irving berlin

Written by Nancy Churnin

Illustrated by James Rey Sanchez

Published by Creston Books (May 2018)

Ages: 6-9

Themes: Music, The American Dream, Believe in yourself

Synopsis: From Amazon:

Irving Berlin came to the United States as a refugee from Tsarist Russia, escaping a pogrom that destroyed his village. Growing up on the streets of the lower East Side, the rhythms of jazz and blues inspired his own song-writing career. Starting with his first big hit, Alexander’s Ragtime Band, Berlin created the soundtrack for American life with his catchy tunes and irresistible lyrics. With “God Bless America,” he sang his thanks to the country which had given him a home and a chance to express his creative vision.

Why I like this book:

  • Inspiring story of overcoming the odds
  • The text sings, just like the songs Irving Berlin wrote
  • Amazing illustrations have rhythm and movement

RELATED ACTIVITIES:

12-flag-crafts-for-kids-fbPhoto courtesy: https://iheartcraftythings.com/12-fabulous-american-flag-crafts-kids.html

With Flag Day and the 4th of July just around the corner, here is a wonderful selection of crafts for kids! Irving Berlin was so proud to be an American…you can help your kids create something to help celebrate these important holidays.

For detailed instructions: https://iheartcraftythings.com/12-fabulous-american-flag-crafts-kids.html

And for a very detailed review of Nancy’s book, there’s a wonderful blog post at Books My Kids Read: https://booksmykidsread.wordpress.com/2018/05/30/irving-berlin-the-immigrant-boy-who-made-america-sing/

For more picture book reviews, please hop over to Susanna Hill’s resource list of over 1000 picture book reviews. And for today’s rainbow array of picture book reviews from some of our favorite kitliters, click here.

Thank you, dear friends, for stopping by. If you are traveling this weekend, please be safe. But wherever you are, if you have children, take time to read them a picture book. And if you don’t have kids, read one anyway!

 

Perfect Picture Book Friday: THE MANIC PANIC Plus Giveaway

Hello dear friends. I hope I am not confusing everyone in the middle of the #50PreciousWordsforKids Writing Challenge by posting a review for Perfect Picture Book Friday. But when I found out about this story, I knew it was one I had to share with all of you!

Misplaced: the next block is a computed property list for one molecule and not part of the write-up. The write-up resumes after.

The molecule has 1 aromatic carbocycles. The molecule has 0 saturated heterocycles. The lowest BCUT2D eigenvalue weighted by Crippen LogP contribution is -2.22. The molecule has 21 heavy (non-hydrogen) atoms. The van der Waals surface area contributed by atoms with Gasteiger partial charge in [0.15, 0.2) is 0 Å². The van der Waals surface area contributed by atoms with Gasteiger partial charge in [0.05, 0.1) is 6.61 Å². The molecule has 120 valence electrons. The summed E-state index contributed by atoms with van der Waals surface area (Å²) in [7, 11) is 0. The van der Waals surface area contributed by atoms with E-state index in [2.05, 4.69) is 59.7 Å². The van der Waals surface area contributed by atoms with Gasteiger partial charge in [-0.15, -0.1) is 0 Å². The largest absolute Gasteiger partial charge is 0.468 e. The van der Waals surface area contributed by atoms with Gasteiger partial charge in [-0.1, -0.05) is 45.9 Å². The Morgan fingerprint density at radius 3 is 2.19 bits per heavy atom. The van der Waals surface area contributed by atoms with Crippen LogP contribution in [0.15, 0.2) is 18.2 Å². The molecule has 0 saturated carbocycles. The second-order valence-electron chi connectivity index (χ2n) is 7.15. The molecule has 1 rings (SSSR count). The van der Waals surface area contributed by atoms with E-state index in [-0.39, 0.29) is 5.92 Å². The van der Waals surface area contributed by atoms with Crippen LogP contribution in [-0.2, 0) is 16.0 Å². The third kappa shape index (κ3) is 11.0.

Picture this: you walk into a restaurant and notice a family already seated. Mother. Father. And a couple of kids. But something is odd. They are not talking with each other. Oh no. Each one is holding an electronic device. Tablet. iPhone. Video game player. 

I’ve seen this scenario many times. Have you? Believe me, as a parent of three children, I do understand the desire to have a peaceful meal. We used to bring crayons and paper…some restaurants even provided these supplies. I’m not sure if they do that now…maybe they just supply WiFi because they assume that even the youngest kids will be connecting electronically.

And yes…I agree…our kids need to be tech savvy…but screen-time is addictive and with this comes the inevitable disconnect with real people. And that is too, too sad. So, when I read Richa Jha’s fabulous THE MANIC PANIC, I realized she had found a way to put a humorous spin on this and perhaps, help everyone put down their devices and reconnect with life. PLUS…thanks to the generosity of Richa and Creston Books, we have a GIVEAWAY! Please leave a comment to be entered.

manic panic

MANIC PANIC

Written by Richa Jha 

Illustrated by Mithila Anath

Published by Creston Books (2018)

Ages: 5-8

Themes: Family interaction, limiting screen time

Synopsis: From Amazon: 

Some grown-ups have so much screen time that they just can’t cope when the wifi goes out. Luckily the grown-ups in Manic Panic live with a smart kid who loves to read and an adventurous grandma who knows how to have fun without the internet. Manic Panic is a wry look at the value of unplugged family time, even when someone is resistant to the real world. The illustrations add depth to the story, helping us to see all the small things we can miss when we’re glued to our phones.

Why I like this book:

  • Hilarious text that just about every modern parent and child will be able to relate to as the parents and child in the story switch roles.
  • Great illustrations that really help show the child’s frustration with her WiFi addicted parents. 
  • This is the perfect story to start a discussion on the importance of limiting screen time and increasing together time.

RELATED ACTIVITIES

  1. Visit CAMPAIGN FOR A COMMERICAL-FREE CHILDHOOD: http://www.commercialfreechildhood.org/blog/who-needs-screens-70-ideas-family-fun
  2. Make a list of things your family can do instead of screentime and then do them!
  3. Set screen-time rules and stick to them.

Don’t forget to leave a comment to be entered into the giveaway of a copy of MANIC PANIC thanks to author Richa Jha and her publisher, Creston Books! And remember that there are several things we can all do to help our favorite authors:

1. If we can, buy a copy of their books.

2. Write a review on Amazon, Goodreads, and other book reveiw sites.

3. Ask our local library to purchase a copy for their collection.

4. Tell friends about the book.

There is still time to send in stories for #50PreciousWordsforKids International Writing Challenge – please email your child’s precious words by Monday, May 7 at 11:59pm. I will be posting all of the stories next Friday, May 11.

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I hope you all have a wonderful weekend. I truly appreciate you spending your time here. And if you want to read more picture book reviews, please hop over to Susanna Hill’s Perfect Picture Book Friday link up.